Posted by Richard N Williams on May 8th, 2012
Hospitals are large organisations. Hundreds of different health professionals work in the average hospital, and part of the good running and ability to provide care is to ensure good coordination. Because health care is based on multi-disciplinary teams, treatments, meetings, operations and procedures often require strict coordination to prevent wasting time and provide an efficient service. Making sure everybody has access to a synchronised and accurate time is part of this process, which is what makes precise and reliable digital wall clocks for hospitals so important.
Normal electronic wall clocks have a major weakness for use in organisation such as a hospital. Modern quartz clocks may appear accurate but they are prone to drift, often by several seconds a day. Over time, clocks can become several minutes out of synchronisation with each other, which means in a large organisation such as a hospital, different health professionals working in different areas can be working to wholly different times, which can lead to people arriving for meetings and treatment procedures at different times, leading to an inefficient service
Accuracy is essential for digital wall clocks for hospitals. It is completely impractical to expect somebody to continually check all wall clocks around a hospital and keep resetting them to the correct time, which would be a full time job that would be virtually impossible to accomplish as the clocks first checked would soon be out of sync by the time the rest are adjusted.
For this reason, digital wall clocks for hospitals require a form of automatic synchronisation. Furthermore, they also need to be as accurate as possible and the most accurate source a digital wall clock can get its time from is atomic clock source.
Atomic clock time
Atomic clocks are so precise that they won’t drift by as much as a second in a hundred thousand years. While atomic clocks are large, impractical devices used mainly in research and physics laboratories, it is possible to utilise the time told by an atomic clock for synchronisation of digital wall clocks for hospitals.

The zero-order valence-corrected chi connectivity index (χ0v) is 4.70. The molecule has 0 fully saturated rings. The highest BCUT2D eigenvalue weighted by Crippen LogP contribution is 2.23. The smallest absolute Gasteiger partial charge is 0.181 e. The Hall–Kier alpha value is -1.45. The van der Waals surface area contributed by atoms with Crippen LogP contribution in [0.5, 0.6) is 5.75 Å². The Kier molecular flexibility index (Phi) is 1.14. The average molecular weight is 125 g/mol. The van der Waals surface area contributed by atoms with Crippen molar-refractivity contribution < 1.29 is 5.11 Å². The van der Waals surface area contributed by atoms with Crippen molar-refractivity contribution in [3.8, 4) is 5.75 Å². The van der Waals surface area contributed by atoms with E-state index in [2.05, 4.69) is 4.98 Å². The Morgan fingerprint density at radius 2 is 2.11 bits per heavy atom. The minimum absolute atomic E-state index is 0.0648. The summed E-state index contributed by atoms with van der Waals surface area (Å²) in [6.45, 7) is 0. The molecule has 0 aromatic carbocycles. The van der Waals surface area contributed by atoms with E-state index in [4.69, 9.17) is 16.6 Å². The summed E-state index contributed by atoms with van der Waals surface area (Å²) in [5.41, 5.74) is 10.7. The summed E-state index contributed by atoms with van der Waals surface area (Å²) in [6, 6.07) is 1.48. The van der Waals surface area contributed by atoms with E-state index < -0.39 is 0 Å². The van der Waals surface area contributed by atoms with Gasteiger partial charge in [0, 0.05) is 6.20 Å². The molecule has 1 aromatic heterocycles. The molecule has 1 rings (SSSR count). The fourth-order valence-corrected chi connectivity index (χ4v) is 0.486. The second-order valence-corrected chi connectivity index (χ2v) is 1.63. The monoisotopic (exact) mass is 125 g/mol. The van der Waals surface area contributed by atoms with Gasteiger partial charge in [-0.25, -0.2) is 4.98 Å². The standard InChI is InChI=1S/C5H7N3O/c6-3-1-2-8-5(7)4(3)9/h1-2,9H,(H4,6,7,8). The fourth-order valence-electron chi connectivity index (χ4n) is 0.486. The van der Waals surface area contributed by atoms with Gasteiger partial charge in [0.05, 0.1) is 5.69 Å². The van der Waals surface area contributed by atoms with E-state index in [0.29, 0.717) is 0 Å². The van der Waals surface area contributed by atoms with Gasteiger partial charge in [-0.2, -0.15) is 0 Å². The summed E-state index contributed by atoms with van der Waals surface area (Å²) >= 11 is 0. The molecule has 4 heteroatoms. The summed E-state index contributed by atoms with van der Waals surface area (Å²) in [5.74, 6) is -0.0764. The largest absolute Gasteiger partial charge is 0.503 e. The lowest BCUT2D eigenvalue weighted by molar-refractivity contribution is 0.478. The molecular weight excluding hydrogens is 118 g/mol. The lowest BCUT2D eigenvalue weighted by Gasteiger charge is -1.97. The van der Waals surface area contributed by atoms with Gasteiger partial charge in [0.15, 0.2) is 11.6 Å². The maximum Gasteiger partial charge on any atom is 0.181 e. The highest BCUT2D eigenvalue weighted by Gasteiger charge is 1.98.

Atomic clock time is used to govern the world’s global time scale UTC (Coordinated Universal Time) and this time can be used by digital wall clocks for hospitals to provide an accurate and source of time for synchronisation.
Digital wall clocks for hospitals
There are several different choice for a digital wall clock for a hospital that receives an atomic clock time source and automatically keeps synchronised. The first is to use independent radio receiver clocks. These clocks receive the MSF transmission (or WWVB in USA) broadcast by the National Physical Laboratory (NPL). The clocks automatically adjust themselves and maintain millisecond accuracy the atomic clock time signal.
The other option for digital wall clocks for hospitals, and perhaps more practical, is to connect the clocks on an Ethernet network and use an NTP time server that either receives the atomic clock radio signal or utilises GPS as its time source. These Ethernet clocks will synchronises and maintain accuracy of all the digital wall clocks for hospitals on the network, ensuring that no matter where anybody is or in which department of a large hospital, they will have access to synchronised clock that is telling the exact same time as every other clock around the hospital.